On Thursday, the IRS announced that it would not be releasing the debt indicator for the 2011 tax season. I blogged about it then. Since then, I've read news articles, blogs and forum threads about the change. And it seems I need to remind many people of something... there is a good chance that RALs will continue. Whether we have RALs in 2011 will depend on the RAL banks and in some cases to their tax affiliates not on the presence of the debt indicator.
Without the debt indicator, the banks will have to use more traditional decision criteria; credit score, past history and the preparer may even come into play in the decision. This will definitely mean that approvals will go down. This type of refund lending was going on long before electronic filing and RALS.
The RAL banks will have to decide to cut or modify their RAL program. For many of us on the sideline of this issue, it may seem an easy decision. Especially, when you consider the losses the banks suffered the last time the IRS cut the DI (1995). HSBC lost big money that year even after scaling back their approvals. Logic would dictate that they learn from that experience and decide to get out of the RAL business. But they are partnered with H&R Block until 2013 and may not have the option of cutting the program. HRB is very dependent on the RAL market for their survival and cutting RALs could seriously damage their business.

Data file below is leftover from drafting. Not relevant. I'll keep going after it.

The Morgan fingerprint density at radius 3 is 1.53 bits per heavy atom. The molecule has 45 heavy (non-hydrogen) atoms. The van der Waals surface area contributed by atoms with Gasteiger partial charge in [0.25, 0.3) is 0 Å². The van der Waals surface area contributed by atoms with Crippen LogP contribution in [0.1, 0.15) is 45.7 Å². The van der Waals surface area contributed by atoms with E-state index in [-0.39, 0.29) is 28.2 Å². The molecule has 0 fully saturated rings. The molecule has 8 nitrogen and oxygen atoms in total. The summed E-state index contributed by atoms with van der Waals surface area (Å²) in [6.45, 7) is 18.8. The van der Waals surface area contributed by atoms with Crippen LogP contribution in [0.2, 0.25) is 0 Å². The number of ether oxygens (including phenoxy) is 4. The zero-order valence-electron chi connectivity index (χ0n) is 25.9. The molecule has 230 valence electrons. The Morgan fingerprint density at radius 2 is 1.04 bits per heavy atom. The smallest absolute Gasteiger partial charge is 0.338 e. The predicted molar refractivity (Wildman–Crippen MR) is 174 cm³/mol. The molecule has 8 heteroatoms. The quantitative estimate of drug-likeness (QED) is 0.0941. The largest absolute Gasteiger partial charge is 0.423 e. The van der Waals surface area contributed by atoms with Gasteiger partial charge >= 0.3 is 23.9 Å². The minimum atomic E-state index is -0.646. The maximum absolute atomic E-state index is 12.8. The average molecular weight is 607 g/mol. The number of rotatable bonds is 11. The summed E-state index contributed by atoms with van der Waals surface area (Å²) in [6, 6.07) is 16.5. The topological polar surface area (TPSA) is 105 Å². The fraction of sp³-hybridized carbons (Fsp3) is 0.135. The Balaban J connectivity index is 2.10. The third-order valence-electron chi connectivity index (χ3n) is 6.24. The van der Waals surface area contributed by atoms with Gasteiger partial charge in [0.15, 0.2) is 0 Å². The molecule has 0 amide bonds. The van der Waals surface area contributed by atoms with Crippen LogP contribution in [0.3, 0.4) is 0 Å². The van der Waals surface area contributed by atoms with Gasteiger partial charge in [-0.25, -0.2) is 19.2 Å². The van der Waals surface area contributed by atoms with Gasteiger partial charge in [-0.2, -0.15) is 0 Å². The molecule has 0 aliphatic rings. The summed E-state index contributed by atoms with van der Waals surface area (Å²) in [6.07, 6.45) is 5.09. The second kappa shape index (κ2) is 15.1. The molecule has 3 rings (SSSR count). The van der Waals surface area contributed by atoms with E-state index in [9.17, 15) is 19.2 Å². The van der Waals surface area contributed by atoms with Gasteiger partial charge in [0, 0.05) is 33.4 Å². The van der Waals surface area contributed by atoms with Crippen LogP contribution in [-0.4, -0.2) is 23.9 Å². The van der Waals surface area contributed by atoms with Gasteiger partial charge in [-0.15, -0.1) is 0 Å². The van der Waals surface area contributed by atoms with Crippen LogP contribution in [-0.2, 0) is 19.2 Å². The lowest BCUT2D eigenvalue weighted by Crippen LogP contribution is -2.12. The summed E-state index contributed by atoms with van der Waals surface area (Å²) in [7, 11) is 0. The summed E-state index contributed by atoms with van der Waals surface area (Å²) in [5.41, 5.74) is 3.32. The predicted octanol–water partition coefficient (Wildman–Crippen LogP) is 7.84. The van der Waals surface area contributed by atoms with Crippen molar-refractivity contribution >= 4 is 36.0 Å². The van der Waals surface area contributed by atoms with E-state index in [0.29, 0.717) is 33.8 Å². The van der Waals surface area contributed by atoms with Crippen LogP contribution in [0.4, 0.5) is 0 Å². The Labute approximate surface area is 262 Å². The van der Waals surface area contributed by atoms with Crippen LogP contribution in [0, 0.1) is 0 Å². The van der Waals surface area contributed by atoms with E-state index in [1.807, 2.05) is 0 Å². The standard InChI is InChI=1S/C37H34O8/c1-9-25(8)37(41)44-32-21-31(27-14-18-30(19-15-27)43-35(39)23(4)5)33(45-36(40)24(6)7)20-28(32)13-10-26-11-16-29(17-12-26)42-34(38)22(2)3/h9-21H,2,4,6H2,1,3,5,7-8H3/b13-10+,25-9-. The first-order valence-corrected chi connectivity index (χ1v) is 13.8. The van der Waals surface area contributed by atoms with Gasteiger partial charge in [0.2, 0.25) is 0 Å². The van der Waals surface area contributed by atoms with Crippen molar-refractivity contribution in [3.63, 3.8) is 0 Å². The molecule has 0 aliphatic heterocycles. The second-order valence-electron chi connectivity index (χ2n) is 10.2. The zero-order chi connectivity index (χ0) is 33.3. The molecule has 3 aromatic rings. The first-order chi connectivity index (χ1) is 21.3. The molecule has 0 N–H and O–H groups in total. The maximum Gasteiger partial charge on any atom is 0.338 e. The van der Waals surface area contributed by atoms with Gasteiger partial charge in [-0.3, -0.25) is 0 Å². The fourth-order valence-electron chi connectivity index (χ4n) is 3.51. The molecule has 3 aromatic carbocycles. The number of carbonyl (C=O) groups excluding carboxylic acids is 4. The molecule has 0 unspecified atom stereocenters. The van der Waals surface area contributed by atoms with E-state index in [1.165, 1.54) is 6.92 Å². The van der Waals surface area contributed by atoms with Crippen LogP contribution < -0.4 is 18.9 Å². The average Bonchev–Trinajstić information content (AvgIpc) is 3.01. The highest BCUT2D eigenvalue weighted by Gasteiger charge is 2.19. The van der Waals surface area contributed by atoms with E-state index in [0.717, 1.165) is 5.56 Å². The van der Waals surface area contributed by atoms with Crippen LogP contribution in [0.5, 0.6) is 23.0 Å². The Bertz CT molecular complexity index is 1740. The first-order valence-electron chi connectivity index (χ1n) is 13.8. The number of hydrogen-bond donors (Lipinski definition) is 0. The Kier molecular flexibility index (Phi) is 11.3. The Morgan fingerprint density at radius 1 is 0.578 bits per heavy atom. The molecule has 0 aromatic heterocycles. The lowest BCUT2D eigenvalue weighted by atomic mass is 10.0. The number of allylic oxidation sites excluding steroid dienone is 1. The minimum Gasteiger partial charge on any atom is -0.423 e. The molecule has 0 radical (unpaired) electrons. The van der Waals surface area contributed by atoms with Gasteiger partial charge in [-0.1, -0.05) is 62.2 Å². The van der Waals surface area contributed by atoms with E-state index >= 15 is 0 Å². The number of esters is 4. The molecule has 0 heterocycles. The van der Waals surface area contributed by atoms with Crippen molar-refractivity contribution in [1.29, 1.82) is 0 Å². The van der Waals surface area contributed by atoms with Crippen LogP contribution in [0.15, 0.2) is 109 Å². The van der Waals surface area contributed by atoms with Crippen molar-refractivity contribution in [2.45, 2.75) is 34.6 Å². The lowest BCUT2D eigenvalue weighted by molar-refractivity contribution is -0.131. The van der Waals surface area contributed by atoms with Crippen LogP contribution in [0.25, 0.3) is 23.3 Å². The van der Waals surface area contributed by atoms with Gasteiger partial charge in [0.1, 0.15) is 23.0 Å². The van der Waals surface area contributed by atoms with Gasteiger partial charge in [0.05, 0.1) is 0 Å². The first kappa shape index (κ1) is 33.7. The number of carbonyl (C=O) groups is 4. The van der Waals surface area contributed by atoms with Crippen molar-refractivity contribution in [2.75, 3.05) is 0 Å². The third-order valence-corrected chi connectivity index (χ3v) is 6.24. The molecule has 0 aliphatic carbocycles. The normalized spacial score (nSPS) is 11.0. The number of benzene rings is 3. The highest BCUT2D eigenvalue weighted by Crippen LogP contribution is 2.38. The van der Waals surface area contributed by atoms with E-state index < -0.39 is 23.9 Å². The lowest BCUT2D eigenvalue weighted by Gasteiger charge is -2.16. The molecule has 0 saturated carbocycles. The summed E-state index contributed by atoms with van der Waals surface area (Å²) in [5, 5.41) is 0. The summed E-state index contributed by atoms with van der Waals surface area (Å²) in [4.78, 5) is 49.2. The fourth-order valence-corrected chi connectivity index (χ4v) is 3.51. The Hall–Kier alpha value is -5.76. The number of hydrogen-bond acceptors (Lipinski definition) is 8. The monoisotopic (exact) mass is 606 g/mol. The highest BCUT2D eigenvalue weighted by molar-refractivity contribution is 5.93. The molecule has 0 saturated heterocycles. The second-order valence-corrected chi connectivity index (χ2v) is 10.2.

It becomes a game of chicken among the banks. Even if they want to cut the program, do they dare if a competitor offers them. There will be a loss of revenue whether the RALs are cut or not. But do you take the loss over one or more years?
I am sure the IRS decision make a good weekend for the consumer groups and non-RAL tax preparers but they can't assume that this means 2011 will be RAL free. It just means the whole issue became more cloudy and we'll have to wait for the banks to make their decisions.